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Updated Harassment and Bulling Policy and Guidance Notes

November 2017

In recent weeks, a huge number of sexual harassment allegations have been made against political and media figures, highlighting the extent to which harassment issues are (still) depressingly common. From a HR point of view, the lessons around the reporting and handling of harassment incidents point to a need for employers to take a more proactive approach both to addressing harassment in the workplace and taking steps to prevent it from happening in the first place.

Harassment in the workplace is prohibited under the Equality Act 2010, which defines direct discrimination as less favourable treatment because of a protected characteristic. These protected characteristics are:

  • age;
  • disability;
  • gender reassignment;
  • marriage and civil partnership;
  • pregnancy and maternity;
  • race;
  • religion or belief;
  • sex; and
  • sexual orientation.

Harassment is defined as unwanted conduct related to a relevant protected characteristic that has the purpose or effect of:

  • violating a person's dignity; or
  • creating an intimidating, hostile, degrading, humiliating or offensive environment.

The Act sets out two specific definitions of sexual harassment, which are:

  • conduct of a sexual nature that has the purpose or effect of violating a person's dignity, or creating an intimidating, hostile, degrading, humiliating or offensive environment; and
  • less favourable treatment related to sex or gender reassignment that occurs as a result of a rejection of or submission to sexual conduct.

Examples might be: unwelcome sexual advances, suggestive behaviour, sending offensive emails or posting offensive social media content.

In order to address harassment issues in the workplace and try to prevent them occurring in the first place, employers should take the following steps:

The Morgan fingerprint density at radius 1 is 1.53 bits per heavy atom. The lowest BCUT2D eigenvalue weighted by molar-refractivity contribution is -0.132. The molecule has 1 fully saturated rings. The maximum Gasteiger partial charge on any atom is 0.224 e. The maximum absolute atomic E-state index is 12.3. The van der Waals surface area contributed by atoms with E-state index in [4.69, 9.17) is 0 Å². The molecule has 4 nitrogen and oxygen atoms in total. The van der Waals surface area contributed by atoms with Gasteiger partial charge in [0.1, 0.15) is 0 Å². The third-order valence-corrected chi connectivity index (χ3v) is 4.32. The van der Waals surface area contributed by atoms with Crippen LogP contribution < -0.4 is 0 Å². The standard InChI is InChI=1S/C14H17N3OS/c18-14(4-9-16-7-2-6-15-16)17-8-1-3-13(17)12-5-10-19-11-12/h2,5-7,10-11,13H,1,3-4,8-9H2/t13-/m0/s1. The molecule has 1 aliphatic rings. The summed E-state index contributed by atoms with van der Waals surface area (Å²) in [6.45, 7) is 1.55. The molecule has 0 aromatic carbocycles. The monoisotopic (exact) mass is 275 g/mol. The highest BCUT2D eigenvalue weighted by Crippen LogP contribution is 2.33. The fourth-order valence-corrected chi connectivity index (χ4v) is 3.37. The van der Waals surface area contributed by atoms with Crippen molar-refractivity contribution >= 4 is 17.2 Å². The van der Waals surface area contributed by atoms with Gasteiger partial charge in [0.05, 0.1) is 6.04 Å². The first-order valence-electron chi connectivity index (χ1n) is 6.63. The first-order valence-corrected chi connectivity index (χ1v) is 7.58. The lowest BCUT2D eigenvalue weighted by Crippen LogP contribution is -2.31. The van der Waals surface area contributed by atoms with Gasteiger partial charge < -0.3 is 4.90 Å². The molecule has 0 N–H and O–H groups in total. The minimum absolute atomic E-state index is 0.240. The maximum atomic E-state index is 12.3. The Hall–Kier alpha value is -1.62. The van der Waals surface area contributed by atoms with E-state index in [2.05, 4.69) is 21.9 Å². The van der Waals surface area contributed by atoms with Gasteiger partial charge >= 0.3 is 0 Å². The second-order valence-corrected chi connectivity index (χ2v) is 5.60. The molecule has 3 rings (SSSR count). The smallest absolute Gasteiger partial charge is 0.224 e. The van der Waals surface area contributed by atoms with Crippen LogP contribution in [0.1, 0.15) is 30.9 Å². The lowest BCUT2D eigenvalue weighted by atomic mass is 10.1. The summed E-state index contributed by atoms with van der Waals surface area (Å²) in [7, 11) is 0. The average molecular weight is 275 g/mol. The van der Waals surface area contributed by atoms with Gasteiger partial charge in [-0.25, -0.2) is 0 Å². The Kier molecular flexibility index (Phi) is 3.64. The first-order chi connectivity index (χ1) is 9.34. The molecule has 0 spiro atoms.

1. Have a robust anti-harassment policy in place which clearly states what constitutes unacceptable behaviour, and make sure staff are aware that there is no distance between what is stated in the policy and the actual behaviour of employees in the workplace. In this connection, the Simply-Docs Harassment and Bullying Policy has been revised and updated, along with the associated Employer Guidance Notes: Harassment and Bullying at Work Prevention.
  2. Encourage reporting of harassment incidents. Employers need to create a working environment where employees feel able to raise their concerns without fearing that their action might damage their career prospects. Employees must also feel assured that their concerns will be taken seriously and addressed with appropriate levels of professionalism and confidentiality.
  3. Provide training and education to employees at all levels so that staff properly understand the company’s culture and senior managers know how to deal with equal opportunities harassment issues.

The contents of this Newsletter are for reference purposes only and do not constitute legal advice. Independent legal advice should be sought in relation to any specific legal matter.

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